As if we need further evidence of the collapse of the journalist’s traditional role as information gatekeeper, TechCrunch offers us this: “Confirmed: HOPA Dry Erase Girl Is A Hoax, Identity Revealed”
It had the whiff of hoax all over it: A woman who looked like a model poses with a series of messages written on a dry erase board to rat out her former, nightmare boss. Of course, it WAS a hoax. But that wasn’t confirmed until the day after the story first emerged and became a huge, classic Internet sensation, complete with Facebook fan groups.
There are so many things about this. What struck me was how this so completely undermines any last vestige of the role of journalist as information gatekeeper. To cut right to it, that role appears more irrelevant and out of touch than ever. Here’s why:
It doesn’t matter that this was hoax, and sussing out the hoax prior to publication is even less relevant. In fact, today you could argue that traditional news outlets actually failed their readers if they suspected a hoax and refused to give this item play. That’s because here we are a day later and the story is all about the hoax, and if you didn’t initially cover it the previous day, you now look horribly behind the curve. Sure, you can feel proud that you refused to be suckered, but that’s cold comfort. Social networks gave this item undeniable life and momentum, and you just turned your back on it.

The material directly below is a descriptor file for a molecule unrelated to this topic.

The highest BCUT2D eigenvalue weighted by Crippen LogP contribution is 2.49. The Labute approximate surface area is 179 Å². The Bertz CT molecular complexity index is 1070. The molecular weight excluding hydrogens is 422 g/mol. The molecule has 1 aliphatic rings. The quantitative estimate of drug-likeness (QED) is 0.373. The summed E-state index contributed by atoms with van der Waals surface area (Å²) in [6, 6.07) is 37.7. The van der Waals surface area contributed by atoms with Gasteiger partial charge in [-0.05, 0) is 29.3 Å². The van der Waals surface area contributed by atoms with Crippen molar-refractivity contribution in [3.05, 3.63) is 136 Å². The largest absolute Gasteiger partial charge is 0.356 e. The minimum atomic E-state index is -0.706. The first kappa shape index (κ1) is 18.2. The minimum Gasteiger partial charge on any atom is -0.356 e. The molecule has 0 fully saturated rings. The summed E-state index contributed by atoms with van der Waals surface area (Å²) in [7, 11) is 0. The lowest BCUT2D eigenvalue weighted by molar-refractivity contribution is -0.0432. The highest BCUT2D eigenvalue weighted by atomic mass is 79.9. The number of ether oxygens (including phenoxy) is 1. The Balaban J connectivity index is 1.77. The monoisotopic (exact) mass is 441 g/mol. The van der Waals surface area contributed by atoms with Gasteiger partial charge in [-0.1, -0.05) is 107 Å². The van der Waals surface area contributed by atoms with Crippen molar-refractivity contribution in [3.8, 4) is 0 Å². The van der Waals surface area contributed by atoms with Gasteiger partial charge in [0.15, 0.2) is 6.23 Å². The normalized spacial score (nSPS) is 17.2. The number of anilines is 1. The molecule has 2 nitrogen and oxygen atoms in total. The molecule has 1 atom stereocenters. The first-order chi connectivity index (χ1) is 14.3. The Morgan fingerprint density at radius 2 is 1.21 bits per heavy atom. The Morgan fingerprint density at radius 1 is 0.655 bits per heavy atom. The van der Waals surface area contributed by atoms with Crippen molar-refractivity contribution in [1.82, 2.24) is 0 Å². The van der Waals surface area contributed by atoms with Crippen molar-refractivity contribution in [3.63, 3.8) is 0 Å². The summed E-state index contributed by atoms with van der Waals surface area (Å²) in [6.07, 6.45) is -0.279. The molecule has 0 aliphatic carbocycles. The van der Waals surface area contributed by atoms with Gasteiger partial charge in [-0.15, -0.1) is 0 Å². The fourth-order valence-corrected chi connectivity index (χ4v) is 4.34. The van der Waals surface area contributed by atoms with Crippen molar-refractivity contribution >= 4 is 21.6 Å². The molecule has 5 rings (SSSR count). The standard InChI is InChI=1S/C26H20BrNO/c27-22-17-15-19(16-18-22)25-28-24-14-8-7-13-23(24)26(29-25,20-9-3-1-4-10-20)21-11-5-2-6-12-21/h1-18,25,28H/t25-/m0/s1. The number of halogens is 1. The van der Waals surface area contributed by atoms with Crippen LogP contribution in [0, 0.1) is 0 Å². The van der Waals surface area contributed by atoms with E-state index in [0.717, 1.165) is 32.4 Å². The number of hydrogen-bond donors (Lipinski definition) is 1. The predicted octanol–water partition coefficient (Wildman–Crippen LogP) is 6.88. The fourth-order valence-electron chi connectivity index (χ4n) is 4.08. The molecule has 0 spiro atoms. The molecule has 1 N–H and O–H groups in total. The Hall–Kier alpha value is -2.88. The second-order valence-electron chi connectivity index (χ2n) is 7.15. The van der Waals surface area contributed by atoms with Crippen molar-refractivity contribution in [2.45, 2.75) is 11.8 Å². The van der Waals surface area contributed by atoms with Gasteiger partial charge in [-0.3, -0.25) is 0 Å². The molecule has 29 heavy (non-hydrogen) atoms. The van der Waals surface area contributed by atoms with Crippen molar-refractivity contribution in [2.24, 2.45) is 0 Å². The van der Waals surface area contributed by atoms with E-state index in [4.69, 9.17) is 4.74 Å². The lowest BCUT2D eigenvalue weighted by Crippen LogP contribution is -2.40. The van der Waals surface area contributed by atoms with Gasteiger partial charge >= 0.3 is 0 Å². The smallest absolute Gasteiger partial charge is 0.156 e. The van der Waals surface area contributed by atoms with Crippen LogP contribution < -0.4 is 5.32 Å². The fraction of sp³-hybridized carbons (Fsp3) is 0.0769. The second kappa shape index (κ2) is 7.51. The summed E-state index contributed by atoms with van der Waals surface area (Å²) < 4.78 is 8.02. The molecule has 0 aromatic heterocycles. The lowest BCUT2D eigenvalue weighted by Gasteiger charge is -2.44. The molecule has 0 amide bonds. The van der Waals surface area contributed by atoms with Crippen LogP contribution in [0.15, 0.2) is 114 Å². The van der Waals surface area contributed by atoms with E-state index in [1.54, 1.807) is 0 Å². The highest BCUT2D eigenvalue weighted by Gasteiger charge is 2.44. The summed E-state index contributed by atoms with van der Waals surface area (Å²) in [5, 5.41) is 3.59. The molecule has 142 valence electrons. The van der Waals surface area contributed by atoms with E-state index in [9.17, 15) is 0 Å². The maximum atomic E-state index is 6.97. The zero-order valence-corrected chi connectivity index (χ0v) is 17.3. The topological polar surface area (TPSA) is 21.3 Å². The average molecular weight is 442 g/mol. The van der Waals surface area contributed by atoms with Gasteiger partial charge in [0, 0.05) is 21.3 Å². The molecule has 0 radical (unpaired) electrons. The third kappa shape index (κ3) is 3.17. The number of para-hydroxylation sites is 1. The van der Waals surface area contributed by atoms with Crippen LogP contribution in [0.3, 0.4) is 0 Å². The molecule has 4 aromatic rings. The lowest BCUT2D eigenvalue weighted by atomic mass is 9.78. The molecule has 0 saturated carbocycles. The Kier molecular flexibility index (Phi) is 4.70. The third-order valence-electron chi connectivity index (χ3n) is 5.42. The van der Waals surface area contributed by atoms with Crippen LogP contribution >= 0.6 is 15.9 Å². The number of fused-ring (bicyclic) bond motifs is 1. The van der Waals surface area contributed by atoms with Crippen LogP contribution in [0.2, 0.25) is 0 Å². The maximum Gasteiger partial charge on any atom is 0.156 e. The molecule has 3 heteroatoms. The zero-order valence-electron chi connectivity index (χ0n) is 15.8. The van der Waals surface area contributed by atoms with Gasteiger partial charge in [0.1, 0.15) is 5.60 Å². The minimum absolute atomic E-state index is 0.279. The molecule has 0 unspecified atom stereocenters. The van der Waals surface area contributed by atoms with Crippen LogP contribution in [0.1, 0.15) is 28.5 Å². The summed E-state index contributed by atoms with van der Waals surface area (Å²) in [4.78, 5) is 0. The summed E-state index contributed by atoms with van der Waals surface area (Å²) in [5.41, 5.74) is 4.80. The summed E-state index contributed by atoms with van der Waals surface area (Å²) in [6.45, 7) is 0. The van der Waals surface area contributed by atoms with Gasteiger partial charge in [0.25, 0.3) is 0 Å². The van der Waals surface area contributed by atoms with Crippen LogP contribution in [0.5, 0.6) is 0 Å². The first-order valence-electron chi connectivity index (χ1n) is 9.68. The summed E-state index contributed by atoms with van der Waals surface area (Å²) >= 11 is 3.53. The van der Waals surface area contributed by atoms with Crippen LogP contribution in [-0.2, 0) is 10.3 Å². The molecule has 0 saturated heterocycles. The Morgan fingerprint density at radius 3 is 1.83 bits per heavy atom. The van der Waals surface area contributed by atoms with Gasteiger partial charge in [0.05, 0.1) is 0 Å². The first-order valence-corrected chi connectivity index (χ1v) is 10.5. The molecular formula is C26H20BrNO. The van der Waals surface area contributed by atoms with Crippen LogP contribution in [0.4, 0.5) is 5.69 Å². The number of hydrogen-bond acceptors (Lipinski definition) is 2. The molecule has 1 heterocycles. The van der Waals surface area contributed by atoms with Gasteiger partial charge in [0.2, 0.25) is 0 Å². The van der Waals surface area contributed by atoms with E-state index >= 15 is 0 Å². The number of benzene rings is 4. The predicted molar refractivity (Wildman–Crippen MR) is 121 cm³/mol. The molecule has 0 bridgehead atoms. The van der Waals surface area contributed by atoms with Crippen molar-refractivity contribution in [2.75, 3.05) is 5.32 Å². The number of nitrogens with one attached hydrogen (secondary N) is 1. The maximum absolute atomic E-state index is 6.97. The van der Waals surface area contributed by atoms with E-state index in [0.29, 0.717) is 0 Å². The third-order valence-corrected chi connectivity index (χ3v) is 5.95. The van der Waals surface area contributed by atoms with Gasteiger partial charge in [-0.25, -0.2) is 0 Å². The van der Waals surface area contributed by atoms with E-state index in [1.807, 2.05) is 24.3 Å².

What we’re seeing here is a complete reversal in the flow of information. Journalists used to be gatekeepers because they were able to work higher up the news stream. Now that gate is decidedly downstream. It may not even be a gate. Maybe something more like an algae-covered rock.